Wednesday, November 25, 2015

Rapid Reviews: Creed and The Night Before

Once again, Sylvester Stallone finds himself returning to the ring in the legendary roll of cinema's greatest underdog, Rocky Balboa. But this time around, he stays in the corner and never laces up the old gloves, I promise. Instead Rocky's assistance is needed when a new breed of boxing icon Apollo Creed shows up in his restaurant in Ryan Coogler's sophomore feature, Creed.

Michael B. Jordan stands front and center as Adonis Johnson, a child born from a mistress of Apollo who never met his father. And after his mother passes away unexpectedly, Adonis is bounced around the foster care system regularly punished for doing the only thing he knows how to, fighting. He's finally taken in by Apollo's longtime wife and raised with an opportunity to avoid the ring. Yet, his natural instincts can't be ignored as he seeks the guidance of Rocky Balboa to help mold him into a professional fighter.

There are a few spectacular moments peppered throughout Coogler's pet project. We're given an impressive and emotional performance by Stallone and it's a welcome return for the former champ. However, Creed swings and whiffs at its ineffective romance subplot and feels too preachy to land an impactful blow. Ironically, we're force-fed Adonis' repetitive and hollow desires to form his own legacy, all while the film relies on cheaply imitated pieces of the Rocky franchise's past.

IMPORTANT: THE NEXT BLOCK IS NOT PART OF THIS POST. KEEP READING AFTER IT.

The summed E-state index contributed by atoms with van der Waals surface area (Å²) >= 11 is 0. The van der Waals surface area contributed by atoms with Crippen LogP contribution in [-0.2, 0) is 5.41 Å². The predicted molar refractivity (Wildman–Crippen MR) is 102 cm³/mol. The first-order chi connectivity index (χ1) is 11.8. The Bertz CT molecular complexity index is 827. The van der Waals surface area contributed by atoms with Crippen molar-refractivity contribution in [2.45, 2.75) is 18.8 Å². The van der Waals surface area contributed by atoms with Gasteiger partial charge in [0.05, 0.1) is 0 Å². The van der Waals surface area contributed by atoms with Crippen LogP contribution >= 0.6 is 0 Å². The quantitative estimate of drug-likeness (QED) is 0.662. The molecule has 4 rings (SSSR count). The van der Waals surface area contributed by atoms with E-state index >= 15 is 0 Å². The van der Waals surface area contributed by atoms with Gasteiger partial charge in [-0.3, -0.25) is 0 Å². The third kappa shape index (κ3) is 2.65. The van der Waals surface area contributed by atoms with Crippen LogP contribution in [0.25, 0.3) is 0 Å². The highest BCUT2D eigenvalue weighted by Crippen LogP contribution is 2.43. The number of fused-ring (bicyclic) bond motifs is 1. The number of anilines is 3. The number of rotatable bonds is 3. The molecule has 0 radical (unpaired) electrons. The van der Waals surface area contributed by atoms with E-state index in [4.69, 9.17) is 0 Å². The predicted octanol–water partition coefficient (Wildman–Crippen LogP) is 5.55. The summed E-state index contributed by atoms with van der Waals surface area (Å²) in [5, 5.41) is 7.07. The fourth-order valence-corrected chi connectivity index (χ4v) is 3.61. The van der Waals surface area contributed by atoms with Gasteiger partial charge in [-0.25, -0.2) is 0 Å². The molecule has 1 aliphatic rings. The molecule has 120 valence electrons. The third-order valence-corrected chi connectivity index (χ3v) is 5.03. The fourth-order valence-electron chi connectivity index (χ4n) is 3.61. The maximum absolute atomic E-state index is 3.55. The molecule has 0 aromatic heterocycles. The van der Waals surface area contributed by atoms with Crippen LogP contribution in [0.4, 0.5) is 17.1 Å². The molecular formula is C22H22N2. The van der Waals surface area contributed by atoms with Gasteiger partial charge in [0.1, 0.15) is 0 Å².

Stars: 2 stars out of 4

Grade: C+

The last time Jonathan Levine made a movie with Joseph Gordon-Levitt and Seth Rogen headlining its cast, he landed atop my best films of 2011 with the unforgettable comedy-drama, 50/50. Almost a handful of years later and the team have decided to sprinkle in some Anthony Mackie in what very well may be the buddy-buddy comedy of the year, The Night Before.

After tragically losing both of his parents on Christmas Eve several years earlier, Ethan (Gordon-Levitt) has relied on the debaucherous company of his best friends Isaac (Rogen) and Chris (Mackie) to help get him through the holiday. However, as they grow older their wild annual antics must come to a close in one final night to remember. Yet, as the trio of friends are individually forced to face the biggest obstacles in their lives, they rediscover their ability to handle anything as long as they have the help of each other.

As expected, The Night Before delivers plenty of laughs and a whimsical holiday cheer. And although the film is obviously plagued by unforgivable situational conveniences and poorly developed subplots. the comedy is stellar enough to sustain the movie's infectious energy. While The Night Before falls well short of Levine's most respected work, it will longtime be remembered for its seasonal appeal and entertaining jokes.

Stars: 2 and a half stars out of 4

Grade: B-

1 comment:

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